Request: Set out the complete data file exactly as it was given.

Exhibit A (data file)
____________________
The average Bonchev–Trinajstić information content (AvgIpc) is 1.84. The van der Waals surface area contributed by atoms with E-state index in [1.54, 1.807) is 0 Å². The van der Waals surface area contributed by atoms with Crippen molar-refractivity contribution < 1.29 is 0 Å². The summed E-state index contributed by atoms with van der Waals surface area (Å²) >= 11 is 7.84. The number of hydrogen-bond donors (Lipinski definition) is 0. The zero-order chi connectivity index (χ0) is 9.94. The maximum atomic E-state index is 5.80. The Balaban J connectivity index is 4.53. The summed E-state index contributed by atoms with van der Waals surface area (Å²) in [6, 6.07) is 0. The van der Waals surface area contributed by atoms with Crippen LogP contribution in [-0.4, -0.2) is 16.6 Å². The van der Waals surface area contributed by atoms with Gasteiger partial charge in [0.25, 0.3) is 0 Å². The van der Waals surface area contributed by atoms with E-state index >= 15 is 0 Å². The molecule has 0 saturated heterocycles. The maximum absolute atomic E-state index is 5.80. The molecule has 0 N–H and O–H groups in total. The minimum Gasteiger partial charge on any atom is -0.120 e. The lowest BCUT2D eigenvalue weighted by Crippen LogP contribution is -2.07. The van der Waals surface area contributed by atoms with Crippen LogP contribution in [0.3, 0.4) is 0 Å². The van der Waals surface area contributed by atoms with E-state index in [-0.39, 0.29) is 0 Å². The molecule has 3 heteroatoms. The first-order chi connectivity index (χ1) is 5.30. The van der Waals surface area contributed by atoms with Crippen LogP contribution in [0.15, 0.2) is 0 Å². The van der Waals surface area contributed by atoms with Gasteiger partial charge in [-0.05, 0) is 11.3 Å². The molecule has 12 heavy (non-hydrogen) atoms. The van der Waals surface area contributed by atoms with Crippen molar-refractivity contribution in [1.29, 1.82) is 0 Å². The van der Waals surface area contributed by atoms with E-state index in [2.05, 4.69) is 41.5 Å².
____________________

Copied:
The average Bonchev–Trinajstić information content (AvgIpc) is 1.84. The van der Waals surface area contributed by atoms with E-state index in [1.54, 1.807) is 0 Å². The van der Waals surface area contributed by atoms with Crippen molar-refractivity contribution < 1.29 is 0 Å². The summed E-state index contributed by atoms with van der Waals surface area (Å²) >= 11 is 7.84. The number of hydrogen-bond donors (Lipinski definition) is 0. The zero-order chi connectivity index (χ0) is 9.94. The maximum atomic E-state index is 5.80. The Balaban J connectivity index is 4.53. The summed E-state index contributed by atoms with van der Waals surface area (Å²) in [6, 6.07) is 0. The van der Waals surface area contributed by atoms with Crippen LogP contribution in [-0.4, -0.2) is 16.6 Å². The van der Waals surface area contributed by atoms with Gasteiger partial charge in [0.25, 0.3) is 0 Å². The van der Waals surface area contributed by atoms with E-state index >= 15 is 0 Å². The molecule has 0 saturated heterocycles. The maximum absolute atomic E-state index is 5.80. The molecule has 0 N–H and O–H groups in total. The minimum Gasteiger partial charge on any atom is -0.120 e. The lowest BCUT2D eigenvalue weighted by Crippen LogP contribution is -2.07. The van der Waals surface area contributed by atoms with Crippen LogP contribution in [0.3, 0.4) is 0 Å². The van der Waals surface area contributed by atoms with E-state index in [-0.39, 0.29) is 0 Å². The molecule has 3 heteroatoms. The first-order chi connectivity index (χ1) is 5.30. The van der Waals surface area contributed by atoms with Crippen LogP contribution in [0.15, 0.2) is 0 Å². The van der Waals surface area contributed by atoms with Gasteiger partial charge in [-0.05, 0) is 11.3 Å². The molecule has 12 heavy (non-hydrogen) atoms. The van der Waals surface area contributed by atoms with Crippen molar-refractivity contribution in [1.29, 1.82) is 0 Å². The van der Waals surface area contributed by atoms with E-state index in [2.05, 4.69) is 41.5 Å².